click to enlarge While many people can build their own patios with simple designs, complex designs such as this call for professional help. - PHOTO BY METRO CREATIVE CONNECTION
PHOTO BY METRO CREATIVE CONNECTION
While many people can build their own patios with simple designs, complex designs such as this call for professional help.
While many people can build their own patios with simple designs, complex designs such as this call for professional help.
PHOTO BY METRO CREATIVE CONNECTION

Whether your yard is the size of a football field or a putting green, a well-planned brick or stone patio can make your space into a sanctuary and add value to your home.

While many people can handle building a basic patio themselves, if you envision a work of art, it’s best to hire a professional. And if you already have a patio that needs some love, fixing it up is usually a snap.



The basic idea of a patio has been around for centuries. The word “patio” comes from a medieval Romance language word “patu,” meaning untilled land or communal pasture. In the past, patios have appeared in places like sprawling palaces, seaside villas, English country estates and more. Adding a patio to your yard is a way to bring some of that elegance and old-world charm to your home. The National Association of Realtors says a patio boosts a home’s curb appeal and can increase its resale value.

Modern patios use bricks, stone or concrete pavers which can simulate other materials for a lower cost. To make the paved surface sit at ground level, a shallow hole is dug to accommodate a foundation of concrete or crushed rock and sand. If the patio will be next to a house or other building, the foundation is slightly tapered so that water drains away from the structure. In addition to the paved surface, patios can also feature small ponds, stone benches, lights, planter boxes, fireplaces, grills and brick ovens.

Whether to build a patio yourself or hire a professional depends on your existing skills and the design of the project. If you’re comfortable using basic hand tools, you can probably complete a basic project yourself, although attention to detail is required. Dozens of detailed video walkthroughs by both professionals and do-it-yourselfers are available online through Youtube. A simple rectangular patio is the easiest, involving some digging, using a tape measure and level, and building a basic frame of wood as a guide for laying pavers. If any of those tasks scares you, consider hiring a professional. Likewise, if the project includes plenty of curves or complex designs, irregular stone shapes or hazards like drainpipes, you may want experienced help.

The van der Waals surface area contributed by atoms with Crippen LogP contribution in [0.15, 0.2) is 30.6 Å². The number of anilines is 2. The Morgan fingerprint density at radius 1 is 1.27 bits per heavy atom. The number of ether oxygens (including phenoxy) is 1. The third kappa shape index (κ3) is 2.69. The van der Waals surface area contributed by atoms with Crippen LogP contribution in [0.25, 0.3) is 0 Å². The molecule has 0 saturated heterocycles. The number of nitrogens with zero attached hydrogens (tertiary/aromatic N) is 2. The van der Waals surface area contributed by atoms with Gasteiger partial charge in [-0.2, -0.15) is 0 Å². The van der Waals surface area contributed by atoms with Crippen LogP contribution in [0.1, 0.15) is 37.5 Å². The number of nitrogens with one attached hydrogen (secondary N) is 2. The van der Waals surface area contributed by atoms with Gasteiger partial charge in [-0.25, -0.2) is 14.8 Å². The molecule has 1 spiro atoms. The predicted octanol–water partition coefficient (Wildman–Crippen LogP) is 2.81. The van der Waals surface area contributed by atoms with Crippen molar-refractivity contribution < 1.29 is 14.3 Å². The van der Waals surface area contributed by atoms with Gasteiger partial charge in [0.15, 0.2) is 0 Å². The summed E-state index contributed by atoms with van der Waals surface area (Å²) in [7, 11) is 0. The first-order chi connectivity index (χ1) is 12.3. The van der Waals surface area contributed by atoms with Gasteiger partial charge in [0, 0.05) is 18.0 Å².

Many professional landscape companies and building material suppliers offer design services. While it sometimes costs extra, getting a designer’s opinion often brings new perspective to a space you may have grown too accustomed to. Designers also know about new materials and best practices, helping you avoid pitfalls such as placing stone benches too close to a fire pit.


The cost of a patio can vary widely, based on several factors like the size of the project, the materials used, any extra features and whether you do it yourself or hire a contractor. A basic 12-foot by 12-foot patio using inexpensive concrete pavers will cost around $700 for materials, excluding any equipment or labor costs. A larger project with retaining walls, seating or other features can easily cost a few thousand dollars. If you plan to eventually sell your house, consider that an extensive project may cost more than it may add to your home’s value.

After several years, dirt can become embedded in a patio surface, and grass can fill the cracks, making the patio look shabby and unkempt. Fixing both problems is simple and will often give an old patio new life. To handle grass and other unwanted flora, use a mix of brute force and chemistry. First, pull any large weeds. Next, use a pressure washer to blast away the plants and any debris that has accumulated in the cracks. This step also cleans the surface of the pavers. Many hardware stores rent pressure washers, and some offer a rotating nozzle attachment which allows you to cover a large area at once.

To prevent weeds from returning, use paver locking sand, also known as polymeric sand, which is coarse sand with a polymer added. It gets sprinkled onto the dry patio and brushed into the cracks with a broom. Once you wet it with a garden hose, the polymer seals the grains of sand together, blocking weeds and dirt for several seasons.

With the right planning and care, your patio can be a place for celebration, contemplation or simply an escape from the busy world.  

Contact Patrick Yeagle at pyeagle@illinoistimes.com.

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